Until three years ago, I didn’t think God spoke today. In fact, I would have argued that there is no need for God to speak to anyone today because he’s given us the Bible. I urged people who wanted to hear from God to read the Scripture. And I would still give that advice. I love the Bible and have spent my adult life studying its words and listening for God’s voice within its pages.
I learned my love for Scripture from wise and well-educated men who loved God. These men also taught me a system of biblical interpretation that explained why God didn’t communicate with people today as he did in biblical times. Because of this I taught myself not to listen for God’s voice, except when reading the Bible. And so . . . I seldom heard from God apart from the Bible.
Of course, he was speaking all that time. But the sound of my preconceived thoughts drowned out the sound of his voice. Not completely, though.
The first time God ever spoke to me was through creation. I knew him from his handiwork just as I would know an artist from his paintings. I saw God’s power and size and creativity. I remember lying on a sleeping bag and counting falling stars in New Mexico. It was a special night because I’m sure I counted over fifty. To this day I can visualize that night and the dark moonless bowl overhead, filled with more lights than I could count. I knew then that I believed in God.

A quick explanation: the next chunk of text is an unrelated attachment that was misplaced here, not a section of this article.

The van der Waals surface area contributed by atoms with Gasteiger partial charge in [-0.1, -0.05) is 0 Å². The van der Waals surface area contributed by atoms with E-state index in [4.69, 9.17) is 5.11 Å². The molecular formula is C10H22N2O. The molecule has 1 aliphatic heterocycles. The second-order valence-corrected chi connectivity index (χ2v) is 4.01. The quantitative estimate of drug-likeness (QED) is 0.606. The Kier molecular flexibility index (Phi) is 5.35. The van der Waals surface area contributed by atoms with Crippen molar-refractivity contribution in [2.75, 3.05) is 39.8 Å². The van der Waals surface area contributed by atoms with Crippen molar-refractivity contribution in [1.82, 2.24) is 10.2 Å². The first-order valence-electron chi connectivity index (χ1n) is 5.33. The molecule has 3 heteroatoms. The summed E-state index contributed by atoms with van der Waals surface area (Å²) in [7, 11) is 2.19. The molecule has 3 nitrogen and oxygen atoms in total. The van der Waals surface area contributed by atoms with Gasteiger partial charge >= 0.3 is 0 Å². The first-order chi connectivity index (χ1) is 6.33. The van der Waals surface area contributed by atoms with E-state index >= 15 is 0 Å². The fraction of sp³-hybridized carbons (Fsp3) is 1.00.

One night last year I was standing on the deck behind our home looking at the stars. It was a perfect spring night with clear, crisp air and the smell of pine needles and bark dust. I quickly spotted the Big Dipper and North Star. I pulled up my binoculars and could see the moons of Jupiter. Since Jupiter has 67 moons, I didn’t seem them all. But I could see several of them and it made the night sky seem three dimensional. In that moment God spoke to me. This time it wasn’t about his power or creativity but his love. I realized in that moment that every star in the sky, every tree on a hill, every sunrise and sunset were expressions of God’s love.
I’m not a pantheist who believes God is in all of nature. Rather, I believe all of nature is the handiwork of God. Visible proof of an amazing mind that could create the humming birds that buzz past me as they flash toward a feeder, and my dog that loves to play, and the flounders I’ve seen on the bottom of the sea—creatures that wear camouflage and within seconds look like the surface they land on. I could go on and on describing what I’ve seen on this planet and so could you.
Every creature. And plant. The oceans and seas. The mountains and plains and rivers and caves. The sky and stars and planets and moon. God speaks through them all to the listening ear.
But he speaks in another way that has changed my life. Next week, I’ll share why I think God speaks to us today as he did in biblical times.